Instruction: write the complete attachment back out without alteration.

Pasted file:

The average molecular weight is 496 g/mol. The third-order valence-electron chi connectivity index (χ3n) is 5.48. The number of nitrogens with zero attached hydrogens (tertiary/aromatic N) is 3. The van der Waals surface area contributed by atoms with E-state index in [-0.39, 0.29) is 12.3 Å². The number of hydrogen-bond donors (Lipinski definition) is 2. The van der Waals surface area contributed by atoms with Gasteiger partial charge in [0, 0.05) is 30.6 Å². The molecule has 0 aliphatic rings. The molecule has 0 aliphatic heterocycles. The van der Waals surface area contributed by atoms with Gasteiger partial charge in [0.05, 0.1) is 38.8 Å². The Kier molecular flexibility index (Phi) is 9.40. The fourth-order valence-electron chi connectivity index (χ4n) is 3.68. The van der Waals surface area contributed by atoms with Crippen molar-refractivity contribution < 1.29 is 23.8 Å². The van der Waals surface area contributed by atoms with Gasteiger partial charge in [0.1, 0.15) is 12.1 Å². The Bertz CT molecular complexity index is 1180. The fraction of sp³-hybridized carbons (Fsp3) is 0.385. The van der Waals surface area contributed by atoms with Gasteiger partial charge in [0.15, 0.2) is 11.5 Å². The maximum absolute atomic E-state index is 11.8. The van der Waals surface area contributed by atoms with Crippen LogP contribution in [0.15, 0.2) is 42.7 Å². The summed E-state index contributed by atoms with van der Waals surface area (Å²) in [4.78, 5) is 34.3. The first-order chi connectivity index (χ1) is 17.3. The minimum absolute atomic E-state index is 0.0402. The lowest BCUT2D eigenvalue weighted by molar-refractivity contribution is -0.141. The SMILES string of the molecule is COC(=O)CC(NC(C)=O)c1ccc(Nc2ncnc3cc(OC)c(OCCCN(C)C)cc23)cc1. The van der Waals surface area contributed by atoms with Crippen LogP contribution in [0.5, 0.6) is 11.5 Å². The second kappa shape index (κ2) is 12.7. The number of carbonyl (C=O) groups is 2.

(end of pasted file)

The average molecular weight is 496 g/mol. The third-order valence-electron chi connectivity index (χ3n) is 5.48. The number of nitrogens with zero attached hydrogens (tertiary/aromatic N) is 3. The van der Waals surface area contributed by atoms with E-state index in [-0.39, 0.29) is 12.3 Å². The number of hydrogen-bond donors (Lipinski definition) is 2. The van der Waals surface area contributed by atoms with Gasteiger partial charge in [0, 0.05) is 30.6 Å². The molecule has 0 aliphatic rings. The molecule has 0 aliphatic heterocycles. The van der Waals surface area contributed by atoms with Gasteiger partial charge in [0.05, 0.1) is 38.8 Å². The Kier molecular flexibility index (Phi) is 9.40. The fourth-order valence-electron chi connectivity index (χ4n) is 3.68. The van der Waals surface area contributed by atoms with Crippen molar-refractivity contribution < 1.29 is 23.8 Å². The van der Waals surface area contributed by atoms with Gasteiger partial charge in [0.1, 0.15) is 12.1 Å². The Bertz CT molecular complexity index is 1180. The fraction of sp³-hybridized carbons (Fsp3) is 0.385. The van der Waals surface area contributed by atoms with Gasteiger partial charge in [0.15, 0.2) is 11.5 Å². The maximum absolute atomic E-state index is 11.8. The van der Waals surface area contributed by atoms with Crippen LogP contribution in [0.15, 0.2) is 42.7 Å². The summed E-state index contributed by atoms with van der Waals surface area (Å²) in [4.78, 5) is 34.3. The first-order chi connectivity index (χ1) is 17.3. The minimum absolute atomic E-state index is 0.0402. The lowest BCUT2D eigenvalue weighted by molar-refractivity contribution is -0.141. The SMILES string of the molecule is COC(=O)CC(NC(C)=O)c1ccc(Nc2ncnc3cc(OC)c(OCCCN(C)C)cc23)cc1. The van der Waals surface area contributed by atoms with Crippen LogP contribution in [0.5, 0.6) is 11.5 Å². The second kappa shape index (κ2) is 12.7. The number of carbonyl (C=O) groups is 2.